Micronycteris garifuna (Photo credit: Peter Larsen and Lizette Siles, Texas Tech University) A new species of bat has been discovered in St. Vincent; it has been dubbed Micronycteris garifuna:

At first glance, the bat captured in St. Vincent looked like a common type found in South America.

But after closer inspection, Texas Tech University biologists discovered a new species found only on the Caribbean island and whose origins probably trace back to a dramatic marooning after glaciers receded and sea levels rose.

The discovery was made by Peter Larsen, a post-doctoral research associate in the Department of Biological Sciences, and Lizette Siles, graduate student of zoology. It was featured in the online version of the peer-reviewed journal, Mammalian Biology.

Researchers from the University of Scranton, South Dakota State University and the University of Nebraska also contributed to the discovery.

As a way of honoring St. Vincent’s inhabitants, the researchers said this new species of the genus Micronycteris has been named after the Garifuna people – the blended culture of Carib, Arawak and West African peoples that trace their ancestry back to St. Vincent.

Larsen said he went to St. Vincent in 2005-2006 on two expeditions with a team of researchers seeking to categorize bat diversity on the island.

“We didn’t know at the time when we caught these particular specimens that it was a new species,” he said. “We thought it was a species that had been described already in South America. A year or so went by, and I happened to look at this species that we had collected and compared it to what we thought it was – a species from Trinidad. But the St. Vincent bat was huge comparatively speaking.”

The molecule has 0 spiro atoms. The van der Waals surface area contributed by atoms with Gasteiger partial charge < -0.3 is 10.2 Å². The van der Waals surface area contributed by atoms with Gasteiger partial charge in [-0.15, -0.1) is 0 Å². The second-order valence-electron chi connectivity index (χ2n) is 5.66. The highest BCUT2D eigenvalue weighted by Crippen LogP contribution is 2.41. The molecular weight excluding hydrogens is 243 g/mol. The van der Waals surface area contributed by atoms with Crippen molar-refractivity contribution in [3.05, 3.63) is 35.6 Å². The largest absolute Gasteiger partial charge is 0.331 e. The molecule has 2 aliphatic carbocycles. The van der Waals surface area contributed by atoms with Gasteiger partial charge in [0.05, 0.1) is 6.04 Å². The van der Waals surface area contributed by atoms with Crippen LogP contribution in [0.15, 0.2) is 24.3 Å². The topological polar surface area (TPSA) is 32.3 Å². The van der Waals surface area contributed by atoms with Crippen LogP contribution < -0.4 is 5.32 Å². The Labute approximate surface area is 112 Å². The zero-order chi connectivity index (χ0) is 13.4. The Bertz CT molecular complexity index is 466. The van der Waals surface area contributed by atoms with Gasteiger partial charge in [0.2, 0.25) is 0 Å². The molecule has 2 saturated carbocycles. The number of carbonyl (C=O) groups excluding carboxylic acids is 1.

Read more in this article from physorg.com as well as in this report from the Discovery news blog.

A previous bat-related story from St. VIncent and the Grenadines: Bats in St. Vincent offer insights into mammal hybridization.

[Photo: Peter Larsen and Lizette Siles, Texas Tech University via news.dicovery.com]

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7 Responses to “New species of bat discovered in St. Vincent, named in honour of the Garifuna people” Subscribe

  1. Garifuna Diaspora June 29, 2011 at 10:08 pm #

    As a people, the Callinago, predecessors of the Garifuna people resisted 300 years of colonial expansion on their island home of St. Vincent beginning with the arrival of Columbus in 1492. When the European invaders of the New World couldn’t overpower or enslave the Amerindian natives, they opted instead to tarnish the name and ancestry of the Garifuna nation by labeling them cannibals. Finally, in 1797, after being held on a concentration camp for a year on the island of Balliceaux, the Garinagu were stripped of their island home and shipped to Central America. It seemed as though the legacy of the Garfiuna chief, Joseph Chatoyer, had endured the ultimate insult with this forced migration, but the new imperialists in their disguised paternalism have managed to defile the name Garifuna once again. Naming a bat “Garifuna” is an abomination to the Garifuna people.

  2. Helen Laurie June 30, 2011 at 12:49 am #

    Mr. Larsen claims this name “brings light to their history” but Garinagu (Garifuna people) see this gesture as another insult and denigration of our people, as it associates the name Garifuna with a mammal feared and reviled throughout the history of man.
    I call on Garinagu to protest this action and demand a renaming of this creature.

  3. Helen Laurie June 30, 2011 at 12:52 am #

    I call on Garinagu to protest this action and demand a renaming of this creature. Since Mr. Larsen sees this action as honorable, then he should give his name to the creature.

    This is not only abominable, it’s disrespectful and could be construed as racist.

  4. Confused July 10, 2011 at 11:53 pm #

    The Garifuna people are the ones that being construed as racist in this situation. Lighten up, if you do not like scientific findings or proceedings then have a well known and respected Garifuna mammalogist rename the species in an equivalent journal of scientific merit. That should be easy right?

  5. Eve Estrada July 23, 2011 at 2:34 pm #

    I am Garifuna and I love bat!

  6. Eve Estrada July 23, 2011 at 2:35 pm #

    I am Garifuna and I love the bat!

  7. Garifuna Pride December 29, 2011 at 12:23 am #

    Peter Larsen is a vampire!

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